San Jose Sharks Get Their "Bell" Rung Against Montreal Canadiens

Patrick Goulding IIAnalyst IDecember 5, 2010

Torrey Mitchell and the youth-infused Sharks were no match for Montreal on Saturday, extending their losing streak on Montreal ice.
Torrey Mitchell and the youth-infused Sharks were no match for Montreal on Saturday, extending their losing streak on Montreal ice.Richard Wolowicz/Getty Images

The San Jose Sharks have not won in Montreal, Quebec in eight years: since December of 2002. Whether at the old Montreal Forum or the new Bell Center, the Sharks have never found much success in French Canada.

It will now be at least 10 years before this streak comes to an end, after the Sharks dropped 3-1 to the Montreal Canadiens Saturday afternoon in Montreal. Last year, the Sharks hosted the Canadiens at HP Pavilion and found a way to solve the riddle of goaltender Carey Price to win 3-2, despite Price's 37 save performance.

On Saturday, Price could not be solved. The Sharks managed just one goal on 27 shots and failed to take advantage of a late power play that could have gotten them back into the game.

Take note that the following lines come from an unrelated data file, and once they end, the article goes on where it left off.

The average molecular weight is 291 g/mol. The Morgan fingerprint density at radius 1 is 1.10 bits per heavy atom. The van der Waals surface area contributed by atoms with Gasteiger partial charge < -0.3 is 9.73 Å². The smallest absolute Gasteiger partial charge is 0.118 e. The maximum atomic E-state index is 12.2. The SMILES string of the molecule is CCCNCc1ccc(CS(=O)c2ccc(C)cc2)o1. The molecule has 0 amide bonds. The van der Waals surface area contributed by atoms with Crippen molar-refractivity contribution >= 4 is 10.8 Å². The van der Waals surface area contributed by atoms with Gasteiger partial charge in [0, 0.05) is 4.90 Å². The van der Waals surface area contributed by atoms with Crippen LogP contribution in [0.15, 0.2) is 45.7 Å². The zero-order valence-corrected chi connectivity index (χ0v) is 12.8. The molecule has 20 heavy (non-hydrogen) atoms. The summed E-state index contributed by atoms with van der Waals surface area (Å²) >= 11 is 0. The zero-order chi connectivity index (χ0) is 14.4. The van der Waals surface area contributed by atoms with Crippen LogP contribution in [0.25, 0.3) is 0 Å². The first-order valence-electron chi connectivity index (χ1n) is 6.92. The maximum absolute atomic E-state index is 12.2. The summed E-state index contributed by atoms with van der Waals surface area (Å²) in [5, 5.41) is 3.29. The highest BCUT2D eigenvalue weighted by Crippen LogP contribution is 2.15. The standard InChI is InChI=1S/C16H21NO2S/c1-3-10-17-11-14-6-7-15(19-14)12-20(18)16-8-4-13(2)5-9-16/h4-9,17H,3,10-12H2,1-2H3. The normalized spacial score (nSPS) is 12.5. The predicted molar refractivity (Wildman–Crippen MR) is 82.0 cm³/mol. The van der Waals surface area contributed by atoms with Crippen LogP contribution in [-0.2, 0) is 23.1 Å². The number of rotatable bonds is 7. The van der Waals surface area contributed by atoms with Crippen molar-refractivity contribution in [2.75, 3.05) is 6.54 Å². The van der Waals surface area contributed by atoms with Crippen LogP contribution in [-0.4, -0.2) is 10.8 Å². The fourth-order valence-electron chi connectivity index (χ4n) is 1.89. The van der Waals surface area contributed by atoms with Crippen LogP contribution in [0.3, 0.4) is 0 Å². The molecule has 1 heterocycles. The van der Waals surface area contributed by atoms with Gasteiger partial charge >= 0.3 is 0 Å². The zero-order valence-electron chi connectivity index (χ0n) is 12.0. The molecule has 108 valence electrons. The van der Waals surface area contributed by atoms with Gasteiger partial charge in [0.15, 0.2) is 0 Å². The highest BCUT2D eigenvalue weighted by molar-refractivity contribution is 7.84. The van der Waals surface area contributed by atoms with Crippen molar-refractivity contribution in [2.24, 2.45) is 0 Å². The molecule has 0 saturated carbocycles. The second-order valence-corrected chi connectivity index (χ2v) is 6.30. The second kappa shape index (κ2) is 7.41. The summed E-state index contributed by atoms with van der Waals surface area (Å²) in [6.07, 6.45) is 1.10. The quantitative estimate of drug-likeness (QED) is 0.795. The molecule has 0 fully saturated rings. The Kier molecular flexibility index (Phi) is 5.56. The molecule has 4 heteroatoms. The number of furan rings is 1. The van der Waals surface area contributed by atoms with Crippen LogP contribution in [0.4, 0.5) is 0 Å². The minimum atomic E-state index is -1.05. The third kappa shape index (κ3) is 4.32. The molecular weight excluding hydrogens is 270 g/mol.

Coming off their best performance of the year in a 4-0 shutout win over Ottawa, the Sharks continued their early-season trend of inconsistency, by taking a clear step back. The Sharks defense was no match for the Canadiens' transition game and Antti Niemi's productivity continued to fluctuate as he followed a 28 save shutout against Ottawa with a three-goals-against performance, facing just 19 shots.

The ghosts of Montreal again played a hand in sealing the Sharks' fate as the transition which set up the first Canadiens goal was created more out of luck than anything else. One of the officials failed to get out of the way of a puck that was headed deep into the left corner of the Montreal zone, forcing Jamal Mayers to over-skate the play, leaving the puck for the trailing defender to reverse and create the Canadiens' scoring rush.

Nonetheless, the goal was scored off a second rebound attempt due to the inability of the Sharks' defenders to recover and refocus on stopping the ensuing scoring chance. The Sharks did a decent job of limiting shots on net, with Montreal tallying just 19, but they surrendered two more prime scoring chances—both of which beat Niemi to light the lamp.

The performance was a disappointing setback after pulling together their first truly complete effort of the year, but history suggests the loss may have been a good thing. The last time the Sharks beat the Canadiens was December of 2002—a terrible season in which Ron Wilson replaced Darryl Sutter mid-season as head coach and Owen Nolan was eventually traded to Toronto. It was the last season in which the Sharks failed to reach the playoffs.

The Sharks are hoping 2010-2011 is a different type of year than recent seasons, but not in that way.

Keep the Faith!